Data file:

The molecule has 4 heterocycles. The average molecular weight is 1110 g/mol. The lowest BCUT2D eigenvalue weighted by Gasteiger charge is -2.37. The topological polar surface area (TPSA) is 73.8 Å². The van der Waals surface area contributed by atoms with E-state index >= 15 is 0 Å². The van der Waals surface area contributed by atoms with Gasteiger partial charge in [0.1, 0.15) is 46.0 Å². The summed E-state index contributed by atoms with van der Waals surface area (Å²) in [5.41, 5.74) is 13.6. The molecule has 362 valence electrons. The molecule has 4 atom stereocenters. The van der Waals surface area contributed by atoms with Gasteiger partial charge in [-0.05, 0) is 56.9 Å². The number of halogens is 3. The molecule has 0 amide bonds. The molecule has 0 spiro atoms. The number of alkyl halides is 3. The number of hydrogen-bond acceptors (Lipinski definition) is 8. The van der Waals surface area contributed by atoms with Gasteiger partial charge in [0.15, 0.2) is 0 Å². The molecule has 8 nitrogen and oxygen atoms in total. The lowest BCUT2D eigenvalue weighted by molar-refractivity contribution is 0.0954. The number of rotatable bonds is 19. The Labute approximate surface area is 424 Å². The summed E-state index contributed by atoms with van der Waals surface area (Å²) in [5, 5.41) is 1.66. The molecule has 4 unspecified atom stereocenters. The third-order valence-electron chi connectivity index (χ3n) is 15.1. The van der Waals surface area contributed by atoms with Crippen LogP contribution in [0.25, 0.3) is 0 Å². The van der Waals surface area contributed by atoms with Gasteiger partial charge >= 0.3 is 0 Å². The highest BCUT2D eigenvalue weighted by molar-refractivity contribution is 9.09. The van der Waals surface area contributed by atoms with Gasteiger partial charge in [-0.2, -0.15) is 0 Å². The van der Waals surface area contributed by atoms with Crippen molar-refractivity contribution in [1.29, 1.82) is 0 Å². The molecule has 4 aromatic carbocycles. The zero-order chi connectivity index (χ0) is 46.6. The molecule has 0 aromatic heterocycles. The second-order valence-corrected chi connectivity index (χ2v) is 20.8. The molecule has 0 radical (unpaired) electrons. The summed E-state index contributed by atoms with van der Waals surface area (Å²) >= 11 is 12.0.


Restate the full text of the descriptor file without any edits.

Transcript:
The molecule has 4 heterocycles. The average molecular weight is 1110 g/mol. The lowest BCUT2D eigenvalue weighted by Gasteiger charge is -2.37. The topological polar surface area (TPSA) is 73.8 Å². The van der Waals surface area contributed by atoms with E-state index >= 15 is 0 Å². The van der Waals surface area contributed by atoms with Gasteiger partial charge in [0.1, 0.15) is 46.0 Å². The summed E-state index contributed by atoms with van der Waals surface area (Å²) in [5.41, 5.74) is 13.6. The molecule has 362 valence electrons. The molecule has 4 atom stereocenters. The van der Waals surface area contributed by atoms with Gasteiger partial charge in [-0.05, 0) is 56.9 Å². The number of halogens is 3. The molecule has 0 amide bonds. The molecule has 0 spiro atoms. The number of alkyl halides is 3. The number of hydrogen-bond acceptors (Lipinski definition) is 8. The van der Waals surface area contributed by atoms with Gasteiger partial charge in [0.15, 0.2) is 0 Å². The molecule has 8 nitrogen and oxygen atoms in total. The lowest BCUT2D eigenvalue weighted by molar-refractivity contribution is 0.0954. The number of rotatable bonds is 19. The Labute approximate surface area is 424 Å². The summed E-state index contributed by atoms with van der Waals surface area (Å²) in [5, 5.41) is 1.66. The molecule has 4 unspecified atom stereocenters. The third-order valence-electron chi connectivity index (χ3n) is 15.1. The van der Waals surface area contributed by atoms with Crippen LogP contribution in [0.25, 0.3) is 0 Å². The van der Waals surface area contributed by atoms with Gasteiger partial charge >= 0.3 is 0 Å². The highest BCUT2D eigenvalue weighted by molar-refractivity contribution is 9.09. The van der Waals surface area contributed by atoms with Gasteiger partial charge in [-0.2, -0.15) is 0 Å². The van der Waals surface area contributed by atoms with Crippen molar-refractivity contribution in [1.29, 1.82) is 0 Å². The molecule has 4 aromatic carbocycles. The zero-order chi connectivity index (χ0) is 46.6. The molecule has 0 aromatic heterocycles. The second-order valence-corrected chi connectivity index (χ2v) is 20.8. The molecule has 0 radical (unpaired) electrons. The summed E-state index contributed by atoms with van der Waals surface area (Å²) >= 11 is 12.0.